Huntingdon College is about to get a heavy dose of Tallapoosa County.

Wednesday was National Signing Day and athletes all over the country were busy signing their National Letters of Intent. It was clear Huntingdon College has been noticing what Tallapoosa County has to offer. Three of the six locals who signed NLIs on Wednesday will become Hawks next season.

Benjamin Russell’s Denzel Greene and Ty Brown and Reeltown’s Rhasheed Wilson all signed with Huntingdon.

“(The recruiting process) was very exciting,” Greene said. “A lot of schools came and recruited me, and I really want to thank all the schools that recruited me. When I went on my visit to Huntingdon though, it just felt like home. It was a family environment.”

Joining that trio at the next level after Wednesday’s signing day will be Dadeville’s Josh Taylor and Jamauri Chislom, who signed with Faulkner University and Hutchinson (Kansas) Community College, respectively. Benjamin Russell’s Gavin Edwards is Division I bound as he officially signed with Alabama State on Wednesday.

“It’s going to be a lot different and the teammates are going to be different,” Wilson said. “I’m the only one from Reeltown at Huntingdon, but I know some people from other schools are going there as well. But it won’t be the same coaches and the same teammates, but the atmosphere should be the same. The love that Reeltown will be showing me there will be great.”

Both Wilson and Greene were recruited as defensive backs while Brown will play at outside linebacker. All three echoed the sentiments Huntingdon felt like the right fit for them.

“It was a family atmosphere,” Brown said. “The players, the coaches, the students, everybody was one big family. That’s the same (at Benjamin Russell) and I wanted to find another place like that.”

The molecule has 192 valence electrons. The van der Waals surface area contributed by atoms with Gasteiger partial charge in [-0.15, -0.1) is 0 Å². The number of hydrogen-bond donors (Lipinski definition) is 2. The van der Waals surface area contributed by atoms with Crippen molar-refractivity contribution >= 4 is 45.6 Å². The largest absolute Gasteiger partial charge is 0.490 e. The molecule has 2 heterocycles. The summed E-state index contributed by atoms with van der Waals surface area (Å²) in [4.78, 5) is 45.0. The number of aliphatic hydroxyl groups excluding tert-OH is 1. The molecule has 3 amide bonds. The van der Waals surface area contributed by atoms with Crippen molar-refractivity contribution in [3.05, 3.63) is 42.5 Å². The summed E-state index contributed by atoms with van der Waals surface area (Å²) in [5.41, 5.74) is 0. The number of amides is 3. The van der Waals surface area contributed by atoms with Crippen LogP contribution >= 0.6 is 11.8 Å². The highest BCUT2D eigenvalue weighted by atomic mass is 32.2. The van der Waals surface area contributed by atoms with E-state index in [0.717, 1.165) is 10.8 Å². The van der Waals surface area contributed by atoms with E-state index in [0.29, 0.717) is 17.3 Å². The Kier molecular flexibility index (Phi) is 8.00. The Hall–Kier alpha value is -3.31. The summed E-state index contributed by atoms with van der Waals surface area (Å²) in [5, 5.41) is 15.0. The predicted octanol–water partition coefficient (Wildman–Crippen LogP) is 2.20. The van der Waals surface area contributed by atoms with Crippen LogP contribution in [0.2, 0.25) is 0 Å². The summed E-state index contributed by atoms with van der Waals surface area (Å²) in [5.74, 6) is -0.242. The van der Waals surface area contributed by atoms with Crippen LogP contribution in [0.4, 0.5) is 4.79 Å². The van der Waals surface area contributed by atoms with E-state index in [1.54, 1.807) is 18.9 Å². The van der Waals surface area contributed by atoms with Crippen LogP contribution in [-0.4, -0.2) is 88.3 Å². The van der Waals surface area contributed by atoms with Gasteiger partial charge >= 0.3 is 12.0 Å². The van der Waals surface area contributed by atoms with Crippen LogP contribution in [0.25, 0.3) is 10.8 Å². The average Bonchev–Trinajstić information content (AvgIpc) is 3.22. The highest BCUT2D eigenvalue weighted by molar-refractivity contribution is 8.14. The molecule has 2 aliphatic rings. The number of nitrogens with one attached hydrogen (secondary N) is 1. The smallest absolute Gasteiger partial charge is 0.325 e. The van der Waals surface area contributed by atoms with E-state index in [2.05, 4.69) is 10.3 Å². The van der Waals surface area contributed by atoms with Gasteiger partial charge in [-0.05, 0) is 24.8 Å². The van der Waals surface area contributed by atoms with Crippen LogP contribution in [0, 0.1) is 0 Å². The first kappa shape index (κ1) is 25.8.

As for Dadeville’s signees, both their recruiting journeys were long and arduous, but like the future Hawks, Taylor and Chislom are both excited to continue their journeys.

Hutchinson Community College could be a stepping stone for Chislom and he said he was just glad to find somewhere to play after a “rough” recruiting process. Playing on the offensive line seemed to open doors for Chislom, though. After playing his first several varsity years on strictly defense, the Tigers moved him to offensive line to fill a much-needed void.

There, Chislom got a chance to show off his blocking skills and now he’ll play at tight end at Hutchinson.

“Hutchinson really stuck with me through the whole process,” Chislom said. “I like how they run their offense. They run a multiple offense and they use their tight ends a lot, so that’s where I’ll be.”

Landing a college home was especially tough for Taylor, who tore his ACL just before the 2019 season and missed his entire senior year.

“There were a whole lot of schools that were waiting on my senior season and I couldn’t play so it worried me a lot,” Taylor said. “Some (schools) stayed with me and some gave up on me, but through the whole process, I kept my faith in God and I just kept working.”

Taylor said the fact Faulkner’s coaching staff continued to recruit him despite the injury and showed faith in him is what separated the Eagles from any other school.

“The whole time from the surgery until I got released, they were with me through the whole process, especially (Faulkner defensive coordinator) coach (Bernard) Goodrum,” Taylor said. “He was like a father figure for me and that made a big difference.”

Taylor was recruited as an athlete but said he’ll likely play running back or receiver.

Although these locals have inked their next steps, that doesn’t mean the work ends. There are a lot of challenges that come with transitioning from high school football to the collegiate level, and these student-athletes still need to keep working to be ready when they report.

“The speed of the game is the biggest (difference),” Brown said. “Everybody is going to be better, faster and stronger and I gotta adjust to that.”

But for now, it’s also important for them to celebrate their accomplishments.

“It feels really good,” Greene said. “I’ve been thinking about this all my life and wanting to play college ball. I’m finally going to do it so it’s great.”

Taylor said, “I can’t even explain the feeling right now. I’m so happy. Every day with my (physical) therapist, he pushed me harder and harder every day. I didn’t think there’d be a chance I’d be able to play basketball this year, but I worked hard just so I could play. And I got (the indoor track and field state championships) this Friday, so it’s all just a great feeling.”

Lizi Arbogast is the sports editor at Tallapoosa Publishers, Inc.